Rhenium was discovered in 1925 by W. Noddack, O. Berg and Ida Tacke in Berlin, Germany. Rhenium was named after "Rhenus", the Latin name for the Rhine. It is a rare element (abundance 4 x 10⁻⁴ ppm in the earth's crust) and does not occur in quantity in any ore. It is found in ores which contain molybdenum from which it can be readily recovered. The metal is obtained by hydrogen reduction of the potassium perrhenate salt, obtained by precipitation of the perrhenate ion (ReO₄)⁻- from an oxidised solution. Rhenium is a silvery coloured metal which resists corrosion and oxidation but slowly tarnishes in moist air. It is soluble in nitric and sulphuric acids. Applications for the metal include its use as an alloying element with tungsten, the resulting alloy having a very high electrical resistance making it suitable for electrical filaments. Rhenium has a very high melting point and is used in high temperature thermocouples, electrical contacts and thermistors.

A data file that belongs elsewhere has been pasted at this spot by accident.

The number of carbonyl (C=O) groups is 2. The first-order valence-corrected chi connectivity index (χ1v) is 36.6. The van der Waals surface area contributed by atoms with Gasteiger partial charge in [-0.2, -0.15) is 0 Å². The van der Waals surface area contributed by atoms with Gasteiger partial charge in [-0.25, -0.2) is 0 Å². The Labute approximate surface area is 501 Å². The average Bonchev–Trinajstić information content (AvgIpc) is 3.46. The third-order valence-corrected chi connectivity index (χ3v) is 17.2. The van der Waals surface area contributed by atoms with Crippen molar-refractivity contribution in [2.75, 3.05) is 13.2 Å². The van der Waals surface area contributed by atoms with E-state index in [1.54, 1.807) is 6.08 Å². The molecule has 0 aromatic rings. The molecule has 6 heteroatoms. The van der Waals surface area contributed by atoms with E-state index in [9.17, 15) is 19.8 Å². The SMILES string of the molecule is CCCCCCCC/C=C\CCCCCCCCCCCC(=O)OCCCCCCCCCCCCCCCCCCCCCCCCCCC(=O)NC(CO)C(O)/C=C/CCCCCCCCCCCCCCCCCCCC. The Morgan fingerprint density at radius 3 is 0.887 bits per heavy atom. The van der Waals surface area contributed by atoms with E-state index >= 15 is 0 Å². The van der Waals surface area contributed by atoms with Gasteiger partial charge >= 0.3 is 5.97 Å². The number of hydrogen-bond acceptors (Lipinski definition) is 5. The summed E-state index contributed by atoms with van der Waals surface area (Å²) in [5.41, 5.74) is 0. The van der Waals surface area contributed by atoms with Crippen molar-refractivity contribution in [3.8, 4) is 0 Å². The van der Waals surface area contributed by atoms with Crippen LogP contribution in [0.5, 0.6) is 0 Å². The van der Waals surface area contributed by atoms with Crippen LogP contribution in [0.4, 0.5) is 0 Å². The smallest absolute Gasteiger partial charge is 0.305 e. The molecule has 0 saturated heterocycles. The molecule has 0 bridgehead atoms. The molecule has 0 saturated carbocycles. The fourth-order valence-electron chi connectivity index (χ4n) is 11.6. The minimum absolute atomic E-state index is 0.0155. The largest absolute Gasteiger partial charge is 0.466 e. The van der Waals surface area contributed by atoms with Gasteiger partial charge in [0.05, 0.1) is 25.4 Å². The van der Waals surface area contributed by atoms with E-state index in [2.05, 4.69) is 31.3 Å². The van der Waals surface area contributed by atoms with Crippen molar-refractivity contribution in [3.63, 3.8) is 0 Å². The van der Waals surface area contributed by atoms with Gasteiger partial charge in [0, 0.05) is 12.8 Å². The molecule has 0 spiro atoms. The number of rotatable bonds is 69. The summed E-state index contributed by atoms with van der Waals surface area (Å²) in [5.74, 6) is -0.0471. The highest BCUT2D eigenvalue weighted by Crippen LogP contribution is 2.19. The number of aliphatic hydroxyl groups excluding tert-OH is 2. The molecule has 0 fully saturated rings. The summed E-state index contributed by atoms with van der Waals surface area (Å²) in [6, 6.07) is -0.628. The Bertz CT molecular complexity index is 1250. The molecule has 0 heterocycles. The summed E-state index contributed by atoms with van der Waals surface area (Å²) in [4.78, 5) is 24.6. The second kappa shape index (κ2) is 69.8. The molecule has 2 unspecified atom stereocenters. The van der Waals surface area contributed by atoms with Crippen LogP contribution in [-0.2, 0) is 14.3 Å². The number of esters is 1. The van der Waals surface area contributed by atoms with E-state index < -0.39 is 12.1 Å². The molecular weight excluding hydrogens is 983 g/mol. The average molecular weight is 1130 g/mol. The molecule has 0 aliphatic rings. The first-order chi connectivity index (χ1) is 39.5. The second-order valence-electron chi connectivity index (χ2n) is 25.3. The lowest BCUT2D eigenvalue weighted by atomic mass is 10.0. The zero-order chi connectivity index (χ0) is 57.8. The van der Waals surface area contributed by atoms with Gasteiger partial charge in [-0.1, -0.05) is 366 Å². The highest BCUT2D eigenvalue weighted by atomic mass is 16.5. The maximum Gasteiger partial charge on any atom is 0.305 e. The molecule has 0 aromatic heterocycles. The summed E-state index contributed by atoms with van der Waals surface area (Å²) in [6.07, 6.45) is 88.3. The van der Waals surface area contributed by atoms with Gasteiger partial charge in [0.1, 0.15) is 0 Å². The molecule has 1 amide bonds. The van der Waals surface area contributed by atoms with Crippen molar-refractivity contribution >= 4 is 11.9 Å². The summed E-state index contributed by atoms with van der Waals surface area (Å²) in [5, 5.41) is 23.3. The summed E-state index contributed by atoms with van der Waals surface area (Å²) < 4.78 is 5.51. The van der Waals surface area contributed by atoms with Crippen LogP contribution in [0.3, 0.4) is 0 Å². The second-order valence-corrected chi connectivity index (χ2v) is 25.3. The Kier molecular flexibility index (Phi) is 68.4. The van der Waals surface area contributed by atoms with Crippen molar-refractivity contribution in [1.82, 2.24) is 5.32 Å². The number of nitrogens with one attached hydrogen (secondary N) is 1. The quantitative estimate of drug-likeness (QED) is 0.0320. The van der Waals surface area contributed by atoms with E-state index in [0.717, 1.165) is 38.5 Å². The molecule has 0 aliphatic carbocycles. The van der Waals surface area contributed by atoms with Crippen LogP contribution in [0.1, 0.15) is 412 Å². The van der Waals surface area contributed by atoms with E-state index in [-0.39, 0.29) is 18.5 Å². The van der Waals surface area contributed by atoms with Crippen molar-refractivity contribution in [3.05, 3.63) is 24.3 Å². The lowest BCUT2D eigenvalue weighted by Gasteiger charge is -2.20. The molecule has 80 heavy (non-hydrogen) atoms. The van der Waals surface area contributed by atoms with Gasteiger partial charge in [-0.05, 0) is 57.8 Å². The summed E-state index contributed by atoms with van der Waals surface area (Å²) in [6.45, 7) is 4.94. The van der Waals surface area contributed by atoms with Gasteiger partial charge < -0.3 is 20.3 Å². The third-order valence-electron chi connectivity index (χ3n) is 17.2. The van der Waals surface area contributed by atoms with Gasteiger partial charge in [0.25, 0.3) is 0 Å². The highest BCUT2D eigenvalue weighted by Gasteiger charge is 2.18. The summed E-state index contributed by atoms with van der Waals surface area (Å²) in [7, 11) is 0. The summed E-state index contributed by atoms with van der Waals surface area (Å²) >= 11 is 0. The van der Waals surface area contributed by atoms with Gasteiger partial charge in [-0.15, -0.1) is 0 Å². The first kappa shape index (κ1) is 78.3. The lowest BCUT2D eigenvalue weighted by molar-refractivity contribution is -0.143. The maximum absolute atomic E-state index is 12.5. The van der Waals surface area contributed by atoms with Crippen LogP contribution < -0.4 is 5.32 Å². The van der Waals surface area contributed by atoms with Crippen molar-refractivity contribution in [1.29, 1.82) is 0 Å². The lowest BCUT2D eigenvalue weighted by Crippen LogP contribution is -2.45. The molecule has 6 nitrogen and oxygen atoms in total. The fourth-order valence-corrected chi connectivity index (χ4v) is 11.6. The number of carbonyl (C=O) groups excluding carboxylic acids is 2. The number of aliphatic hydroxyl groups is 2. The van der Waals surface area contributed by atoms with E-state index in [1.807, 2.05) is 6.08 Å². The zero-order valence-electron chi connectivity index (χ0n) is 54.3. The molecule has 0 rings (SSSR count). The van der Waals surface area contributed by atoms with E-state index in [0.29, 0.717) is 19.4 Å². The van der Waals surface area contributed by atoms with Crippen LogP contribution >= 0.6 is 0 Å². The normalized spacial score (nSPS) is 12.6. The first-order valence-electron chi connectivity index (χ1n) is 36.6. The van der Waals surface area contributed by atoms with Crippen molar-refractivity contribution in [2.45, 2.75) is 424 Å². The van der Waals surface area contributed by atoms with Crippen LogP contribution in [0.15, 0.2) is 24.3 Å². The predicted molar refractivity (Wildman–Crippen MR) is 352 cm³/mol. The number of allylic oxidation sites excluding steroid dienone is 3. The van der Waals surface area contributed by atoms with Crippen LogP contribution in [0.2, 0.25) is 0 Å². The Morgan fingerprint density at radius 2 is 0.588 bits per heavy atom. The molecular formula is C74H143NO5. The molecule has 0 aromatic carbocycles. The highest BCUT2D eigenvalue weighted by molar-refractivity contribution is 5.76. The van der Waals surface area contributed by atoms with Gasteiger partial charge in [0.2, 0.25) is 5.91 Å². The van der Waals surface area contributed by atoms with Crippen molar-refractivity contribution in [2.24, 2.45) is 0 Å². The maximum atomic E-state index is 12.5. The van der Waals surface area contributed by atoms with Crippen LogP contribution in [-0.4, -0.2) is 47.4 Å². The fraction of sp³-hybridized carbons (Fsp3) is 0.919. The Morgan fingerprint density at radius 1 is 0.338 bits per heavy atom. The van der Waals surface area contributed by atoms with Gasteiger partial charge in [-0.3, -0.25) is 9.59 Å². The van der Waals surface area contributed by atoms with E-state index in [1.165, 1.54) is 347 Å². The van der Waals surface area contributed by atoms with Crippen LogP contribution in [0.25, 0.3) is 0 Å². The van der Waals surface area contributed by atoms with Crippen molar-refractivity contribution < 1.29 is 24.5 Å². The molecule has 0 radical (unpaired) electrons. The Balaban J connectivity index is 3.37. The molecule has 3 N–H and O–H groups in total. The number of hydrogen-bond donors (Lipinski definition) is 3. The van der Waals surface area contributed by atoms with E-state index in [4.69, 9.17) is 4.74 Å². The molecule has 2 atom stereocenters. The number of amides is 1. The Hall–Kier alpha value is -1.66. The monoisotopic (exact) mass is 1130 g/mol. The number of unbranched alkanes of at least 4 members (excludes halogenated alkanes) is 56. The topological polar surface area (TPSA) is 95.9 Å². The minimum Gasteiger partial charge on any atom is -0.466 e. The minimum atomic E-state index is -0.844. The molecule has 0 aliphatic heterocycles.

A high purity material used as a source for sputtering, a cold vapourisation process in which atoms are physically removed from the target surface by ion bombardment.